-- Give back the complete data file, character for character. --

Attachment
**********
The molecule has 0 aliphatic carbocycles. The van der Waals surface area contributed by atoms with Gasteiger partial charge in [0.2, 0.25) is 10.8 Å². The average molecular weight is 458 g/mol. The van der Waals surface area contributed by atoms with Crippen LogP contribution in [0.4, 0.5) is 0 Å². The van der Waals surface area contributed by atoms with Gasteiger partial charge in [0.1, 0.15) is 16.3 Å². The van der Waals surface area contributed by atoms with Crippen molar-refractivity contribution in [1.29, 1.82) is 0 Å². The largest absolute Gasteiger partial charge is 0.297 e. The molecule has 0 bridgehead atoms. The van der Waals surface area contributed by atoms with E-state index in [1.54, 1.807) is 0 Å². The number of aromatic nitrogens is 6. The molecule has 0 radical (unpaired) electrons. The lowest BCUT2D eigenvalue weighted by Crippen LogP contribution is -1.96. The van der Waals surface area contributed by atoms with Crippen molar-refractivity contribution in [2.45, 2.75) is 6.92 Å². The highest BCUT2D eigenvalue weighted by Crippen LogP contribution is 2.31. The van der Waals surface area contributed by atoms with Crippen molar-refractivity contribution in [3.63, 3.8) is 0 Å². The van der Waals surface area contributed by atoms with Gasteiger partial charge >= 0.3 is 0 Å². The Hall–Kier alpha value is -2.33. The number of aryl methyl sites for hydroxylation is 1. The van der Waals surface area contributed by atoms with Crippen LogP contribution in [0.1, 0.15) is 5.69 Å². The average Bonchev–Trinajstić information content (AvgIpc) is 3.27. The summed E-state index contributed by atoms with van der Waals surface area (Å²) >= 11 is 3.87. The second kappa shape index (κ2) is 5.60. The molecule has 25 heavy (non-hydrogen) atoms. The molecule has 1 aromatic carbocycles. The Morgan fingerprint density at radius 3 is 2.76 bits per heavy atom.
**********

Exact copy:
The molecule has 0 aliphatic carbocycles. The van der Waals surface area contributed by atoms with Gasteiger partial charge in [0.2, 0.25) is 10.8 Å². The average molecular weight is 458 g/mol. The van der Waals surface area contributed by atoms with Crippen LogP contribution in [0.4, 0.5) is 0 Å². The van der Waals surface area contributed by atoms with Gasteiger partial charge in [0.1, 0.15) is 16.3 Å². The van der Waals surface area contributed by atoms with Crippen molar-refractivity contribution in [1.29, 1.82) is 0 Å². The largest absolute Gasteiger partial charge is 0.297 e. The molecule has 0 bridgehead atoms. The van der Waals surface area contributed by atoms with E-state index in [1.54, 1.807) is 0 Å². The number of aromatic nitrogens is 6. The molecule has 0 radical (unpaired) electrons. The lowest BCUT2D eigenvalue weighted by Crippen LogP contribution is -1.96. The van der Waals surface area contributed by atoms with Crippen molar-refractivity contribution in [2.45, 2.75) is 6.92 Å². The highest BCUT2D eigenvalue weighted by Crippen LogP contribution is 2.31. The van der Waals surface area contributed by atoms with Crippen molar-refractivity contribution in [3.63, 3.8) is 0 Å². The van der Waals surface area contributed by atoms with Gasteiger partial charge >= 0.3 is 0 Å². The Hall–Kier alpha value is -2.33. The number of aryl methyl sites for hydroxylation is 1. The van der Waals surface area contributed by atoms with Crippen LogP contribution in [0.1, 0.15) is 5.69 Å². The average Bonchev–Trinajstić information content (AvgIpc) is 3.27. The summed E-state index contributed by atoms with van der Waals surface area (Å²) >= 11 is 3.87. The second kappa shape index (κ2) is 5.60. The molecule has 25 heavy (non-hydrogen) atoms. The molecule has 1 aromatic carbocycles. The Morgan fingerprint density at radius 3 is 2.76 bits per heavy atom.